"To return to this magical camp and have all expectations exceeded, is truly unique. Thank you Jost for sharing your piece of Africa with us. And thank you Warren, Cheri, Tara, Priscilla, Chris, John, Madeline, Pearl and Joanne for giving us such a beautiful family holiday. You have a very special place in Jao!" - S,S, H&B - South Africa
"Thank you all so much for everything! This is my 3rd time here; I keep coming back and it is spectacular every time. Thanks for a lovely time!" - K - USA
"A great place to relax and enjoy the nature. Thank you for sharing it with us." - K&C - Australia

The Jao Team
PULA!


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Jacana Camp update - January 08               Jump to Jacana Camp

Rain, rain and more rain. With more than 300mm of rain falling in January, the wet season has arrived! Our paradise island seems to get greener by the day. It is also getting smaller by the day as the water levels have started to rise again at a rapid rate.

The rising waters have meant that the red lechwe and baboons that have been a common sight in front of camp for the past few months have moved to drier land to avoid getting trapped by the water. Our resident leopardess has also been spotted a number of times in the past month. The elephants, that have been a rare sight lately, should be coming back to the island as soon as the Marula trees start fruiting.

Bird viewing has still been excellent, with the highlight of the month definitely being a pair of Wattled Cranes with a chick seen not far from camp. The Wattled Crane is an endangered species, mostly due to the loss of habitat through wetland destruction. However, due to the area being so pristine, they are a relatively common sight in the Okavango Delta, and as many as six have been seen on the floodplains in front of camp. Other interesting sights close to camp included the beautiful, but seldom seen Painted Snipe and a Pied Kingfisher feeding on a water snake!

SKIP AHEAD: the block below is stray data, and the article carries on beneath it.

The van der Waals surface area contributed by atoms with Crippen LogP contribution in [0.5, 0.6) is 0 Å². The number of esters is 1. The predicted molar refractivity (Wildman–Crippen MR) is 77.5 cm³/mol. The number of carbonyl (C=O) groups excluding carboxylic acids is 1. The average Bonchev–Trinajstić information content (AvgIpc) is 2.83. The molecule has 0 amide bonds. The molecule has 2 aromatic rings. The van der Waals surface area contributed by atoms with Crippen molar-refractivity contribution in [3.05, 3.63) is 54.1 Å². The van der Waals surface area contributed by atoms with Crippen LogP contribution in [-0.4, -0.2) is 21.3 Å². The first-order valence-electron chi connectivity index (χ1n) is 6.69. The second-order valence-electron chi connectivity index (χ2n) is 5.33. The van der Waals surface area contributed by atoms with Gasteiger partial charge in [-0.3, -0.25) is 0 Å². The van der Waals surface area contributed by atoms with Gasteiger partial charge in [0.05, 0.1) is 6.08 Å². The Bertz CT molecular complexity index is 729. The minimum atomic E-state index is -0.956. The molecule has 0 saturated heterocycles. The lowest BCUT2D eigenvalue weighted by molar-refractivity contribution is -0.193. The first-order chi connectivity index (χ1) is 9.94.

January was also our month for maintenance and refurbishment. The most exciting change to the camp was to the guest tents. Doors were put into the front and back of the tent, doing away with the tent zips and making them easier to enter and making the rooms look larger and more spacious.

We look forward to the coming months as the floodwaters continue to come in, and when the Okavango Delta is at its most beautiful. We hope to see you at Jacana soon to share the experience and beauty of this natural wonder.

Regards
The Jacana Team


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Tubu Tree Camp update - January 08               Jump to Tubu Tree Camp

As a result of a large amount of summer rainfall over the past six weeks, the water table in the area is already very high. As a result, when the annual winter flood arrives it is expected to be pretty elevated. We are all looking forward to seeing the water coming in.

Our adventurous Canadian and German guests staying at Tubu in the middle of this month enjoyed probably the last vehicle ride to our sister camps before some of the crossings had to be closed due to high water. Very much to their delight the water was already over the car bonnets - luckily nobody got stuck and they enjoyed a wonderful day of game driving and mokoro boating.

The calls of hippo are again heard at night and some of our guests saw up to 60 hippo in a nearby pool, splashing around happily. These large herbivores are always popular with guests and their throaty calls are one of the classic sounds of Africa.